What makes someone a writer?
and ppb plans a writing discipline and wonders:
Maybe I’ll get better. Maybe I won’t. But the bigger question is this: how would I know?
I started to respond in ppb’s comments, but decided to explore the questions further here.
What is it, indeed, that makes a person a writer?
Isn’t it completely subjective? I mean, you can get an M.F.A. in writing, but lots of people we could certainly agree are writers have never “studied” in the formal sense. And some people who make a boatload of money publishing their books are “terrible” writers, in my opinion. It’s a trick bag. It’s not like being a lawyer, doctor, accountant or even a pastor. It’s more like being a cook. You could go to school for it, but you might never do so and still be wonderful at it and famous for doing it. Or you might cook for yourself or for family and identify “cook” as one of the important parts of yourself without ever claiming it as a public title. (Heck, you could even be an untrained writer and cook and write a bestselling book about food and cooking.)
I’ve often said I’m a Word Girl. I love the words of hymns. I love to read. I love to hear smart people talk, even about things I don’t understand. My father encouraged me to write when I left home, perhaps hoping I would live his unlived life, the one he chose away from when the acceptance from law school came a week before the acceptance from journalism school.
I like to say I’m a writer who preaches. What this means to me is that there is joy in putting the words together. When I am tense or unhappy or stressed, I want to write about it. When I see something interesting, I want to write about it. When I overhear something funny, I want to write about it. None of these things do I want to simply document. I want to make sense of them or turn them over in a way that shows a different angle.
But my life is not designed to allow for the discipline that I always understood needed to be part of “a writer’s life.” I don’t rise extra-early to scratch away for three hours before the sun, and the children, arise. I try to write something every day, but as you saw earlier in the week, it may simply be a list of things in the front of my mind, each of which could use a paragraph or a chapter of its own.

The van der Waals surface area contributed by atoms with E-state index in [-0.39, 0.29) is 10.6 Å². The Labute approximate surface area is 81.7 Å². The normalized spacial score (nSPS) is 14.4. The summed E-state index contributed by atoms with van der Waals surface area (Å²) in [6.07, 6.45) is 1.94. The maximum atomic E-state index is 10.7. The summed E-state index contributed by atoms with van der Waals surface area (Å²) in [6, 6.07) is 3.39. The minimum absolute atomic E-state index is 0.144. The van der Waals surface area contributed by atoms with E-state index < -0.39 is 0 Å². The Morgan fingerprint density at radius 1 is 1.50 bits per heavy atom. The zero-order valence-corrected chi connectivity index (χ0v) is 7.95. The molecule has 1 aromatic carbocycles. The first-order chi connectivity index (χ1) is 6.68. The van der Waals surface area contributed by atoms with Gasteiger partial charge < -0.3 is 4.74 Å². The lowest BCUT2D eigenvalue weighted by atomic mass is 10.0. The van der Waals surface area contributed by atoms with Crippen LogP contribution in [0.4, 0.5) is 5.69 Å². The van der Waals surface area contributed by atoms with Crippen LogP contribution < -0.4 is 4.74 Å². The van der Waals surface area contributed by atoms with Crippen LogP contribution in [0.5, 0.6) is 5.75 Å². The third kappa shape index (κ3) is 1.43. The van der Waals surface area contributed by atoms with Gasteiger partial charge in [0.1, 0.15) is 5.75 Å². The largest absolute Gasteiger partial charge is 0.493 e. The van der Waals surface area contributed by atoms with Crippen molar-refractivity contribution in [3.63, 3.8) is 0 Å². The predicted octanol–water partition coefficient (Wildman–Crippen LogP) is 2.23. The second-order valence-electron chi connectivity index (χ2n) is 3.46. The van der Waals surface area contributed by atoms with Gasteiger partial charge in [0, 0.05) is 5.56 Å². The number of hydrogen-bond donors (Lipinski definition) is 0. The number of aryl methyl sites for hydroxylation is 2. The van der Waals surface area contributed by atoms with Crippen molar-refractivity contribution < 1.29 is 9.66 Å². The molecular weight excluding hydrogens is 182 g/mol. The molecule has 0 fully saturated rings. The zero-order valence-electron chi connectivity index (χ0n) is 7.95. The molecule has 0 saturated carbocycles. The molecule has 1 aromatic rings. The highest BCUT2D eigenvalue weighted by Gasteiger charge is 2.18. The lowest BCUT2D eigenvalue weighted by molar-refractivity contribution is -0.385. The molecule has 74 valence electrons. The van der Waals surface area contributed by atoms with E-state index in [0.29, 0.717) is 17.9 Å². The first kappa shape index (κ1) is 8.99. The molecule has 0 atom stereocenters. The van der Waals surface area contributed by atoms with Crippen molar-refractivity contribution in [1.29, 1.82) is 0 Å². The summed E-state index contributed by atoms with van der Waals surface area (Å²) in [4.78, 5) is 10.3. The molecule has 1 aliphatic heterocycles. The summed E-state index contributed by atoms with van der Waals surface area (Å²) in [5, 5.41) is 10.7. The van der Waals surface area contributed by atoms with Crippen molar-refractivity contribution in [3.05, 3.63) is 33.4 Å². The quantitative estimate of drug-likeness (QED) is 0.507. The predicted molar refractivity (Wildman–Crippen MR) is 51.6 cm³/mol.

And aside from the weekly sermon, the preparation of which lies somewhere between art and technical writing, I have no product other than what is on the blog. I’m not secretly writing a novel (although encouraged by NaNoWriMo, I wrote a page-and-a-half in early November). I am not composing a memoir, although this blog could certainly serve as a template or outline if I chose to do so. (But why would I?)
Still, when the man at the garage told me the car would be an hour, and I went next door to Dunkin’ Donuts for a cup of coffee and looked around at the nearby sights, I thought, “I need to write this down.”
Here it is. I don’t know if it makes me a writer. I only know I had to write it down.
It’s not an attractive block, the stretch of St. John Street from the railway bridge to the Dogfish Cafe. It contains many things you might want and some you might wish to avoid. You could cash a check here, even if you didn’t have a bank account, or wire money to pay your overdue light bill. You might acquire a donut, or a cheeseburger, or a greasy piece of pizza or some atrocious Chinese food. You could certainly have your tires rotated. If you had no other place to sleep, you could pitch your tent in the narrow space between the bank of the raised trestle and the fence marking the McDonald’s property line. If you did camp there, you might spend the night uneventfully. Or if you were less fortunate, your friend might swing his backpack full of bottles at your head, and he and his girlfriend might be too drunk to notice you were bleeding out during the night.
It’s not an attractive block.